Another Chinese Dissident on Trial for Subversion
BEIJING (AP) — Prosecutors cited a Chinese dissident's poem urging his countrymen to go to a public square and make a stand as evidence Tuesday in a trial accusing him of inciting to subvert state power, the man's lawyer said.
Dissident Zhu Yufu is among a group of writers and intellectuals targeted by Chinese authorities in a crackdown aimed at preventing Arab Spring-style popular uprisings. Three other dissidents have received nine- and 10-year prison terms for subversion or the related charge of inciting subversion over the last two months.
Human rights activists have criticized the ruling party's use of vague subversion laws to jail its critics. Authorities began using the subversion law against activists after repealing a widely criticized law on counterrevolutionary activities.
Zhu's nearly three-hour trial in his hometown of Hangzhou concluded Tuesday morning with no immediate verdict, his lawyer Li Dunyong said by telephone. Li said a verdict was likely by mid-February.
Li said prosecutors cited as evidence a poem Zhu wrote titled "It's Time." Sections of the poem have since been widely shared on the Internet. Part of it reads: "It's time, Chinese people! The square belongs to every one, your feet are your own, it's time to use your feet to go to the square and make a choice."
Zhu sent the poem to friends via the Internet early last year as anonymous calls circulated online urging Chinese to imitate protests that toppled governments in North Africa and the Middle East.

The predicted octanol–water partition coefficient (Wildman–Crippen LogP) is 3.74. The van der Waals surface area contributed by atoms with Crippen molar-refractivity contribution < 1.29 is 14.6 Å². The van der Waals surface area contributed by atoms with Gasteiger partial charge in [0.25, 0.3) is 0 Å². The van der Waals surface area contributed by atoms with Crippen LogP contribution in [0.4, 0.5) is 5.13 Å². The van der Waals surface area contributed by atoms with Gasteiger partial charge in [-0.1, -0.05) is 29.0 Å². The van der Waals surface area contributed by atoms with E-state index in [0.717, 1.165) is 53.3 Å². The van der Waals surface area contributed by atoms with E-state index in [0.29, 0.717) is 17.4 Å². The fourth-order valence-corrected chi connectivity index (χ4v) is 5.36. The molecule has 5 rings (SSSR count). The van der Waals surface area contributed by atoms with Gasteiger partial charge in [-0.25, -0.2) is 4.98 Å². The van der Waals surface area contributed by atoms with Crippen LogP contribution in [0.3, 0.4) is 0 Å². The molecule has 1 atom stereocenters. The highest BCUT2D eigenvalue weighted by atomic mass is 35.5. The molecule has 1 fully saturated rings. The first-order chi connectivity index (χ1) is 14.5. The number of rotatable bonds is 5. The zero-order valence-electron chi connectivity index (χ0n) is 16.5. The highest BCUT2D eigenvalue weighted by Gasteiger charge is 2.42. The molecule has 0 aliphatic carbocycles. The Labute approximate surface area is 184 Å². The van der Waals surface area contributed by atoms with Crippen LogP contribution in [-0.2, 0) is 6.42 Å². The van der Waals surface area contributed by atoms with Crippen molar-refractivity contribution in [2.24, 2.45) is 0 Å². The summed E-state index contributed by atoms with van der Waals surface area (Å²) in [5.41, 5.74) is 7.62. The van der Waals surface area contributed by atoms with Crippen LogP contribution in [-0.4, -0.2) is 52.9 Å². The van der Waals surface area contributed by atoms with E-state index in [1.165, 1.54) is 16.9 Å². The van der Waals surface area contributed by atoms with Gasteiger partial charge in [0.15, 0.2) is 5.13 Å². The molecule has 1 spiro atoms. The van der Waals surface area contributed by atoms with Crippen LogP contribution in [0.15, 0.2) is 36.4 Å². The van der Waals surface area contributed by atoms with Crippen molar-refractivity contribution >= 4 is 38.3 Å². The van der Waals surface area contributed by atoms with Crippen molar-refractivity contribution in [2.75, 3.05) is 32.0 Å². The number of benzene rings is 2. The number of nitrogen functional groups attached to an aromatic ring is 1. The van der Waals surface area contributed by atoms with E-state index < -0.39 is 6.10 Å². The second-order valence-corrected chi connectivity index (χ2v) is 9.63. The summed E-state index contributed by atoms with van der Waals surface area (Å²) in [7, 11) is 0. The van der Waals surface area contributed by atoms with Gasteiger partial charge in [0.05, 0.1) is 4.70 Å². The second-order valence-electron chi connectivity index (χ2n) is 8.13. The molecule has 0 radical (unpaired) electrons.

Prosecutors said "It's Time" was meant to encourage Chinese to stage their own anti-government protests, Li said. He said that Zhu denied the charges and denied posting the poem to any public online forum. He said he only shared it with friends.
Li said Zhu insisted the poem expressed his personal desire for freedom and democracy but that he never organized any actual protests. Li noted that the poem didn't specify any meeting time or place.
"It was meant to express his yearning for democracy," Li said. "But as he said himself in the courtroom, it didn't say to gather in any specific square or at any specific time so people could not have organized themselves based on this poem."
A veteran dissident, Zhu previously served nine years in jail for his activism. Prior to his detention last March, Zhu, 58, had been working as a neighborhood security guard, Li said. He was formally charged April 11.
Li said Zhu's ex-wife, Jiang Hangli, and the couple's son were present for the trial.
Rights groups have expressed concern about Zhu's health and said that he suffers lower back pain. Li said Zhu appeared emotionally stable but fatigued.